Customer knowledge makes the sale

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Customer knowledge makes the sale
Customer knowledge makes the sale
Selling solutions to customers' problems, it seems, is no longer enough. Customers today, especially B2B buyers, are determining what solutions are best for their specific need, and then looking for companies that can provide them. Increasingly rare is the occasion when a salesperson encounters a prospect at the beginning of the sales cycle. In fact, the sales cycle itself is evolving to a customer-led buy cycle. More and more, customers do their homework on what they need to meet a goal or solve a problem, contacting potential providers once they've created their own short list. 

The Internet, of course, has and continues to play an integral role in this evolution. Customers have always sought recommendations and information, but the ease with which they can now acquire both has significantly and permanently altered how they buy.

In B2C this change is most obvious in such areas as car and high-tech or electronics sales like home theaters. Savvy buyers conduct extensive research, even determining what price they're willing to pay based on what they've learned, before speaking with a salesperson. Recommendations may go unheard and unheeded, and price may be the primary focus, as a result. In B2B the change is pervasive across industries, and the price-focused scenarios even more common.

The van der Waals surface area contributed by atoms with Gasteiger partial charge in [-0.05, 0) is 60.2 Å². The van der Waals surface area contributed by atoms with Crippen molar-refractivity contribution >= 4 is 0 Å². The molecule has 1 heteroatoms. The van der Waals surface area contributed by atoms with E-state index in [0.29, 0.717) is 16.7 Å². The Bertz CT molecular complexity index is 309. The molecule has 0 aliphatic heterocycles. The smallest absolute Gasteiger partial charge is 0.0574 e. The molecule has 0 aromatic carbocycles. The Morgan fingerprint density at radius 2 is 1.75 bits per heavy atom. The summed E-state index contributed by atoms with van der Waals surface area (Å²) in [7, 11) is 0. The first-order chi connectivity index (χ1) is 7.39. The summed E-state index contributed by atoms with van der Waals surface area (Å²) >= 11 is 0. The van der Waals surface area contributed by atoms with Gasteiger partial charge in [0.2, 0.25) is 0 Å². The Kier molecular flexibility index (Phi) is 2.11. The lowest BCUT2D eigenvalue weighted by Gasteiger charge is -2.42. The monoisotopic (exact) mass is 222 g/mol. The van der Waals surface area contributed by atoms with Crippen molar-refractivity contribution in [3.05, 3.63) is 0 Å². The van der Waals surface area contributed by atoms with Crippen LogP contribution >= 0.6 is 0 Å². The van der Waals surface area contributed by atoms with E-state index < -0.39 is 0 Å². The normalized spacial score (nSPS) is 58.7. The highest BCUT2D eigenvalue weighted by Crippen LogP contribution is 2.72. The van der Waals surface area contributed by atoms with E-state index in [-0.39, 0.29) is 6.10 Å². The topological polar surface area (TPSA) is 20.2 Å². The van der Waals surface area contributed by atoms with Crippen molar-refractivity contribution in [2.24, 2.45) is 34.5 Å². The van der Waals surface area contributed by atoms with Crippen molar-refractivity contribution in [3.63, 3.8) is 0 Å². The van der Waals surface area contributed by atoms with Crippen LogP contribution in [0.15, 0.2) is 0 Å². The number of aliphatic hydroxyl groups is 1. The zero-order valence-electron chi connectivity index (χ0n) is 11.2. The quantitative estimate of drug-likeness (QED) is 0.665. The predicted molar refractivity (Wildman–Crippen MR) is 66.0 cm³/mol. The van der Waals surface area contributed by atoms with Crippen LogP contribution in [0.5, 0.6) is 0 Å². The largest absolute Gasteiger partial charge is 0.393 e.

What this means for salespeople and the marketers who support them—especially in B2B—is that they have to rethink the sales process and start to think in terms of a customers' purchase process. First, salespeople need to be where their customers are and get into the conversation early. Participating in discussions and serving as an information resource (no sales pitches!) in online communities and forums is one way to do so. Another is to provide relevant content like research reports and white papers. Marketers and the content they produce is integral to this.

Second, salespeople must focus on maintain and building customer relationships more than ever before. The more salespeople know and understand their customers, and the better they serve them as a result, the more likely their customers are to come to them early in the buy cycle, recommend them to associates, and care more about partnership than price alone. Again, the customer information that marketers have and can share with salespeople is invaluable. It's essential to create systems for proactively share that data.

Third, salespeople and marketers alike must gain a deep understanding of how their customers buy today. If salespeople don't understand how their customers buy, they may not get the chance to talk to those valuable customers or the prospects like them before competitors do, if at all. And if marketers don't have that insight, they can't support sales with the tools salespeople need in today's purchase process.

All this means one thing: Data is more important than ever. Whether it's corporate facts and figures like transactional and behavioral data or information salespeople have gathered over time like customers' habits or preferences, the more relevant, comprehensive insight available to salespeople in real time, the more likely they are to reach out to the right customers at the right time with the right solution to the issue or opportunity a customer is facing right now.

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